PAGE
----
PEr FYI

October 18, 2015

Beyond the Barricade, Singapore…Only after the interval was I looking on the bright side of life

“Beyond The Barricade”…when I read those words, the first thing that comes to my mind is… Les Miserables. When I got tickets to see Beyond The Barricade I honestly didn’t know what to expect apart from the fact it has something do with Les Mis.

The show stars past principal performers from Les Miserables. I was distanced by the opening numbers, taken from Miss Saigon. I’ve never seen the musical so it didn’t really have enough substance to draw me into the performance. The following choices, the secondary selections from the immortal Phantom of the Opera, was equally nonchalant. The compilation of Juke box musical numbers from We will rock you, Jersey Boys and Mamma Mia were trivial and forgettable. It was not until after the interval when the show really began for me, leaving me happily toe-tapping along. Stands out included the adorable showmanship displayed by Andy Reiss on “Suddenly Seymour” and “Master of the House”, David Fawcett and Rebecca Vere’s humorous and funny rendition of “Song that goes like this” from Spamalot, Katie Leeming’s phenomenal and passionate version of “Don’t Cry for Me Argentina”, Andy Reiss soulful and emotive take on “‘Jesus Christ Superstar” and Rebecca Vere’s gorgeous and melodious performance of “I Dreamed A Dream”. That said, I was truly disappointed in David Fawcett who had been an understudy/cover for Jean Valjean. His introductions to each set of songs were brief yet informative with just the right touch humour but he was also the weakest link of the night with the poorest expression, unstable vocals and singing technique.

This show is a mixed bag that lurches from the sublime to the ridiculous with some uncomfortable moments that mask the genuine talent of the performers. Personally as a seasoned musical theatre-goer I would like to hear these incredible performers sing a better selection of songs. This is the true truth as I say it as it is…

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June 5, 2015

Impression West Lake, Hangzhou…visual uniqueness

Impression Westlake is a 1-hour award winning open-air musical extravaganza created by renowned film director, Zhang Yimou on the West Lake of Hangzhou at night. A dazzling light display turns the lake’s natural surroundings into an intricate part of the show. The stage was built 3cm below the water. The performers seem to be walking, running, dancing on the water.

The story is based on the local folklore “The Legend of the White Snake” – one of West Lake’s most famous legends set in the Southern Song Dynasty.

Kitaro, the music director, is still at his best after so many years of magical and glorious musical landscapes. The pieces here are different from his 80’s and 90’s style, but it still has the core elements that he has been using all of this time. The beautiful melodies and themes from impressions west lake were so hauntingly beautiful, it gave me goosebumps listening to it.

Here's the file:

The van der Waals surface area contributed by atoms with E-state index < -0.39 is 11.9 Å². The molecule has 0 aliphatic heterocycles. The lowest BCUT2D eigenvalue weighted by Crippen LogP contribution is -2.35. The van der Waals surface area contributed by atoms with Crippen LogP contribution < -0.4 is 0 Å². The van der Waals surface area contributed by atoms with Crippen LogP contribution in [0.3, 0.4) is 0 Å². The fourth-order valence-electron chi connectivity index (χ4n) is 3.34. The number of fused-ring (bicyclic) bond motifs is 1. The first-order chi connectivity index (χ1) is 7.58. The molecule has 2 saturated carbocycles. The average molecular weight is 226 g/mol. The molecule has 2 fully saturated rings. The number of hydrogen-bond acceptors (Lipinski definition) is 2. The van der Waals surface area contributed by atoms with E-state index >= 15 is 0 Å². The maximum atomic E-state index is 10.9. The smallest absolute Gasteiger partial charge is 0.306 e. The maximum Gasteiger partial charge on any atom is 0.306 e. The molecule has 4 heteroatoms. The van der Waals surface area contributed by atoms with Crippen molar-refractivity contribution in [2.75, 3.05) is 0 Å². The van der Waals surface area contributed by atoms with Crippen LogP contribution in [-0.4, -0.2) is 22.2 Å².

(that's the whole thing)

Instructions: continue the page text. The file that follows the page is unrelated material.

The best way to enjoy the show is to simply sit back and absorb it for it’s visual uniqueness. This is the true truth as I say it as it is…

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June 1, 2015

The Book of Mormon, The Prince of Wales Theatre, London…I absolutely loved it – albeit slightly guiltily.

Tickets for the foul-mouthed show, are like gold dust. Those who do manage to get a ticket should be ready for blasphemy and profanity by the truckload.

The first surprise is how punchingly good the music is….with much bounce, bite and colour. The music and lyrics are by Trey Parker and Matt Stone, best known for the animated comedy series South Park. The show had me at “Hello,” the first word of the first song in this long-running musical….and trust me, you’ll never see The Lion King the same way after you hear Hasa Diga Eeobowai

In terms of risky content, “The Book of Mormon” makes the Monty Python boys look like they were writing the Acts of the Apostles. The show is a classic fish-out-of-water and odd-couple buddy tale of cultural exchange: Two squeaky-clean missionaries from the Church of Latter-Day Saints are sent from Utah to an Aids-ridden Ugandan village to  convert the locals. From AIDS to Jesus to Yoda, nothing is off limits.

Let’s end by being clear that the show, hilarious as it undeniably is, is offensive in the traditional sense of the word: Four-letter words; sex jokes; sacrilege. But it’s only offensive because it wants to offend you. I absolutely loved it – albeit slightly guiltily. This is the true truth as I say it as it is…

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December 19, 2011

Jersey Boys, Palazzo, Las Vegas…not the music I grew up with, yet I enjoyed the show immensely

The Palazzo Resort has its own special theater (it was a nice small theater with good seats) for this great show which traces the history of Frankie Valli and The Four Seasons from their simple beginnings in New Jersey, to becoming one of the top pop groups of the 1960’s, to their inclusion in the Rock and Roll Hall of Fame.

The show starts out VERY slow but gets better over time. The time-tested music and songs are infectious. The outstanding lead singer gave 100% and sounded exactly like Frankie Valli. Even if you’re not the biggest fan of the Four Seasons or that musical era they represent, you’ll still enjoy the show’s rags to riches storyline which has a fair share of drama, and enough humour and uplift to satisfy both the theater veteran and the vacationing family (with a mild warning for some salty, Jersey-esque language)

This isn’t really music that I grew up with, but yet the fact that I enjoyed the show immensely says a lot. This is the true truth as I say it as it is…

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